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Jobs bill ironies, histrionics, and lies



A crime scene under investigation.

The Democrats complain that Republicans have stopped their jobs bill—and what they say is ironic, histrionic, and dishonest.

Jobs bill votes and rhetoric

The so-called American Jobs Act failed of cloture in the US Senate last week. On Thursday night an abridged version of the bill also failed of cloture. But the way that the White House, and Congressional leaders, tried to drum up support for that bill is the real newsworthy process.

The man now holding office as President, Barack H. Obama, said that his opponents were ignorant fools, or saboteurs. That’s nothing new. But the things that Vice-President Joe Biden said are new.

He said that without the jobs bill, the rates of the most violent crimes would rise. Those crimes are:

  • Murder.
  • Forcible rape.
  • Robbery.
  • Aggravated assault.

He mentioned rape and murder by name, and the other two by description. He reasoned thus: the American Jobs Act would give federal money to counties and cities to hire public-sector employees. They include police officers, firefighters, and teachers in government schools. (Biden did not mention school principals, vice-principals, superintendents, deputy superintendents, and their armies of secretaries.) Without the American Jobs Act, cities will have fewer police. Fewer police will result in more violent crime.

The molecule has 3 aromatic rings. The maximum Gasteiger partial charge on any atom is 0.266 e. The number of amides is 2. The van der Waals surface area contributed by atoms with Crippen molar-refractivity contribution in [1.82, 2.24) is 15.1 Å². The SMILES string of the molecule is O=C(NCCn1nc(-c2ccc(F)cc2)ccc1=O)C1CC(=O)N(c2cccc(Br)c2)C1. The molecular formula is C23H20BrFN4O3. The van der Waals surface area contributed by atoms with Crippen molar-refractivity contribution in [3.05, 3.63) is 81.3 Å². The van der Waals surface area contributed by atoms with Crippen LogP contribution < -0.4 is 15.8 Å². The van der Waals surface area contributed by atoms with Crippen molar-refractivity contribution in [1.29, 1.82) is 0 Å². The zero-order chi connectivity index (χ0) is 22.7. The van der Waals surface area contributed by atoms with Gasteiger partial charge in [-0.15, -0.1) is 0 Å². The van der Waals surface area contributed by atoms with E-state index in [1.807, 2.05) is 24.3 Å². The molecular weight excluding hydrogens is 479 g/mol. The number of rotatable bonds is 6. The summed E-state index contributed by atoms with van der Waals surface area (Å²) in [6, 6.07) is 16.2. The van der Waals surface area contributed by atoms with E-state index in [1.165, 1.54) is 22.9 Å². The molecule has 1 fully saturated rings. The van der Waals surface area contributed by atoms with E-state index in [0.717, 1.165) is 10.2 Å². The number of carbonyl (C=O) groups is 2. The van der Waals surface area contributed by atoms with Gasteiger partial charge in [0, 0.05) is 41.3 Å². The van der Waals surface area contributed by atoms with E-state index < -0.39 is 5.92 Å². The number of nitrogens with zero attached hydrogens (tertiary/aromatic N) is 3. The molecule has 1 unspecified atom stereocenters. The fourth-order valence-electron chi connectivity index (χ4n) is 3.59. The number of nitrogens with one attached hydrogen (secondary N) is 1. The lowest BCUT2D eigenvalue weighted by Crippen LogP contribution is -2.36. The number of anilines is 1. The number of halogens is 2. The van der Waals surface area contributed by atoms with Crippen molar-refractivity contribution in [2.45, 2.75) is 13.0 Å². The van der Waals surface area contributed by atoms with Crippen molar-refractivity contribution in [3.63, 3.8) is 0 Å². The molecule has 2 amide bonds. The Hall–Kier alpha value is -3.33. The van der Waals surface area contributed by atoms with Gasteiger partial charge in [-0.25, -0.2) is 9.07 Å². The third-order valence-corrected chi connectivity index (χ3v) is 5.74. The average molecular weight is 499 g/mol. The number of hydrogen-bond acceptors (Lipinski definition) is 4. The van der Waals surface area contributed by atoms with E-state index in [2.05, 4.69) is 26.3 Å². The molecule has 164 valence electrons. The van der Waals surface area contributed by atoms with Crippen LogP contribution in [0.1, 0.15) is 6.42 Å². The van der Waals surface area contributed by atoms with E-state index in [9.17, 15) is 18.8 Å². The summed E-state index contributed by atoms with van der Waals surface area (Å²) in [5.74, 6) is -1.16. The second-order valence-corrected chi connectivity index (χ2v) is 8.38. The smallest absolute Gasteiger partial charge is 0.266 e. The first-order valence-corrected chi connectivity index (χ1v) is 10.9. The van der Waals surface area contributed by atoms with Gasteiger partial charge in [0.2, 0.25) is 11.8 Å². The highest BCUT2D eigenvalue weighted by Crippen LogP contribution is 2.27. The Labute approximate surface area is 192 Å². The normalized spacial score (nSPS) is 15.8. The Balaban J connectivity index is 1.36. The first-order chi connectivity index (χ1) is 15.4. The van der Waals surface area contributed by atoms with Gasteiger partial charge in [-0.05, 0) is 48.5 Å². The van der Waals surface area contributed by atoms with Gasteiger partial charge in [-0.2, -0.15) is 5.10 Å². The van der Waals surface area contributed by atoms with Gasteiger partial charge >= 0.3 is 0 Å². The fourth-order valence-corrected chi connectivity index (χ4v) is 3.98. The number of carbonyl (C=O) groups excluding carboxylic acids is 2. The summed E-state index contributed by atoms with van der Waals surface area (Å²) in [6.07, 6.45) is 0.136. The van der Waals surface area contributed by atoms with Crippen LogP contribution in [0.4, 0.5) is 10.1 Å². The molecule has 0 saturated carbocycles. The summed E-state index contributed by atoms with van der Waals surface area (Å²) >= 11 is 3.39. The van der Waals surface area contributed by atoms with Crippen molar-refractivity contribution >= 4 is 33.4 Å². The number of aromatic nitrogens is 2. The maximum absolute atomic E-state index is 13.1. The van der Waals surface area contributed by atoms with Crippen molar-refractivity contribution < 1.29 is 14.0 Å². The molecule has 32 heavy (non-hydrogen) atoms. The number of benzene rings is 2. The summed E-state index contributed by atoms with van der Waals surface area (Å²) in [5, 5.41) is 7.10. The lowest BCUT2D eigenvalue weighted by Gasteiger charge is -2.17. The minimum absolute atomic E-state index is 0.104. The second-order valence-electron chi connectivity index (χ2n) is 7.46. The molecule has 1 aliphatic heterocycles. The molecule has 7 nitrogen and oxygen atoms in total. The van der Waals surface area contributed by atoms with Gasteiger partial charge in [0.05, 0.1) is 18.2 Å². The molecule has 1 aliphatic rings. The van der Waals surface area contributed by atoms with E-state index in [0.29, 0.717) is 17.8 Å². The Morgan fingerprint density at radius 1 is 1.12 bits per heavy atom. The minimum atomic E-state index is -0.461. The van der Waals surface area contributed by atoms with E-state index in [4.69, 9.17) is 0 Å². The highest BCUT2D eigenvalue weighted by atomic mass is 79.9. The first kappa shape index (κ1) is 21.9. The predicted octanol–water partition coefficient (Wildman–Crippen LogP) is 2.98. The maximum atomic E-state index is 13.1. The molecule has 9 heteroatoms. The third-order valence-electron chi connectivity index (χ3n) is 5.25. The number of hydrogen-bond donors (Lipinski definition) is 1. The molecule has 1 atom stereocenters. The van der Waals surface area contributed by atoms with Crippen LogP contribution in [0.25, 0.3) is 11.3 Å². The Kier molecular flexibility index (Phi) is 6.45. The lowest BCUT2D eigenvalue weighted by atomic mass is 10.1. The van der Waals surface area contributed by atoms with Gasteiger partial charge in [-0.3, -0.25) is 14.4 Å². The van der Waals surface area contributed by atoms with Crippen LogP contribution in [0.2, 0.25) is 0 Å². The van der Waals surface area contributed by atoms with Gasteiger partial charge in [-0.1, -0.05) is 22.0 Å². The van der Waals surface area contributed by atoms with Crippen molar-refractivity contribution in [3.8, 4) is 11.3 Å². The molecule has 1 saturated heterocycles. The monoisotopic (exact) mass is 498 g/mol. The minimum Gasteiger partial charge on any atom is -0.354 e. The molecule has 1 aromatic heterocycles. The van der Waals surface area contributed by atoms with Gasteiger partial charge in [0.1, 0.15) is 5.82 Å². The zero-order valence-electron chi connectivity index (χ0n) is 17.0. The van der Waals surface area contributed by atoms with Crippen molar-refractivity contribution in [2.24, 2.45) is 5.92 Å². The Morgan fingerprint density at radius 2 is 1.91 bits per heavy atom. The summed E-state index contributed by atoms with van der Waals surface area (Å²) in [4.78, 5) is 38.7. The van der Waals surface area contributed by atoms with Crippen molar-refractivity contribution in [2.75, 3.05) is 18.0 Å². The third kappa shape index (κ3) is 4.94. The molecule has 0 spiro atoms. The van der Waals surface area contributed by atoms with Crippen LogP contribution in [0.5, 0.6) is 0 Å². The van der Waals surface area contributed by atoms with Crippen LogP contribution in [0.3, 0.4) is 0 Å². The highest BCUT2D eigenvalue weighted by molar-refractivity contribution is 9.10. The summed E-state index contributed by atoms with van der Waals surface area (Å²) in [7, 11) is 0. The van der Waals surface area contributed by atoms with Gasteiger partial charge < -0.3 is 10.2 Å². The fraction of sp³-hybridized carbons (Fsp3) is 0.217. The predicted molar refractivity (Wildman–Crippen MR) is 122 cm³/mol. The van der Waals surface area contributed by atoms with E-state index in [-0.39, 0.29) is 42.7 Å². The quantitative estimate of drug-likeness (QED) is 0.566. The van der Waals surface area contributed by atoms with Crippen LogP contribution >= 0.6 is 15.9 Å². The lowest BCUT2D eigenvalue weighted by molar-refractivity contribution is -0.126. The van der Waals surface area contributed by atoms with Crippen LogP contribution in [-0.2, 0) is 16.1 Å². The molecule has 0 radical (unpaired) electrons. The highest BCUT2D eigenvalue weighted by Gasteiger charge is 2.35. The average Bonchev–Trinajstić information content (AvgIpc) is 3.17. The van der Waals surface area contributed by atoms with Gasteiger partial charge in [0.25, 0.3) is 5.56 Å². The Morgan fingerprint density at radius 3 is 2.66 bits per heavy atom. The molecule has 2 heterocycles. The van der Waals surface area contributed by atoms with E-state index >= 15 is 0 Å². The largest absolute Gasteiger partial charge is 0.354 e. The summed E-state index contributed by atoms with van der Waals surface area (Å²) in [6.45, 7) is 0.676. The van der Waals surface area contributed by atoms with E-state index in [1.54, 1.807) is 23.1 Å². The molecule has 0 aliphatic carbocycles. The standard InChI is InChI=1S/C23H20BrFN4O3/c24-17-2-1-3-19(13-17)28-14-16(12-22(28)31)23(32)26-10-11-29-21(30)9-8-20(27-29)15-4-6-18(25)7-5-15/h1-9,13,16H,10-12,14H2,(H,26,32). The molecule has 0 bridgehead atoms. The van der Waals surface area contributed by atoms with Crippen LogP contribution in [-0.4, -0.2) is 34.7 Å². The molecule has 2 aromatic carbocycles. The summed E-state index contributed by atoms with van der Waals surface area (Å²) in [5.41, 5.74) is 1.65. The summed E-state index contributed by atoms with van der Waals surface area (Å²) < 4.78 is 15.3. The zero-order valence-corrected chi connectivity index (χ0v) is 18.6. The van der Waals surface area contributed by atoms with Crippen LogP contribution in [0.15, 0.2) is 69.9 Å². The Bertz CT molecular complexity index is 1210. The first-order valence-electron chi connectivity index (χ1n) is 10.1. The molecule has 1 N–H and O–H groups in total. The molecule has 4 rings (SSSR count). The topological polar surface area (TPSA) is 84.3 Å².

Biden expanded on this to several Philadelphia police officers (source: Fox News Channel). In answer to the charge that the jobs bill would give only temporary funding for these jobs, he said, in a voice steadily rising to a near-shout:


Let me tell you, it’s not temporary when that 9-1-1 call comes in and a woman’s being raped. If a cop shows up in time to prevent the rape, it’s not temporary to that woman. It’s not temporary to the guy whose store is being held up and has a gun being pointed to his head if a cop shows up and he’s not killed. THAT’S NOT TEMPORARY TO THAT STORE OWNER. GIVE ME A BREAK! “Temporary.”

Incredibly, the White House, according to The Washington Times, stands by every word that Biden said.

Fact checking

Vice-President Joe Biden: over the top on the jobs bill

Joseph Biden, Vice-President of the United States. Photo: The White House

The Washington Post, to its credit, broke the story yesterday that Biden has his facts wrong. Columnist Glenn Kessler cites this ABC News quote from Biden:

Let’s look at the facts: in 2008, when Flint[, Michigan] had 265 sworn officers on their police force, there were 35 murders and 91 rapes in this city. In 2010, when Flint had only 144 police officers, the murder rate climbed to 65 and rapes–just to pick two categories–climbed to 229. In 2011, you now only have 125 shields. God only knows what the numbers will be this year for Flint if we don’t rectify it. And God only knows what that number would have been had we not been able to get a little bit of help to you.

The next day, Biden said this:

In Flint, Michigan, they cut their force in half; murder rates have doubled in the last year…Police departments, as I said, in some cases literally cut in half, like Camden, New Jersey, and Flint, Michigan. In many cities, the result has been—and it’s not unique—murder rates are up, robberies are up, rapes are up…I said rape was up, three times in Flint. There are the numbers. Go look at the numbers.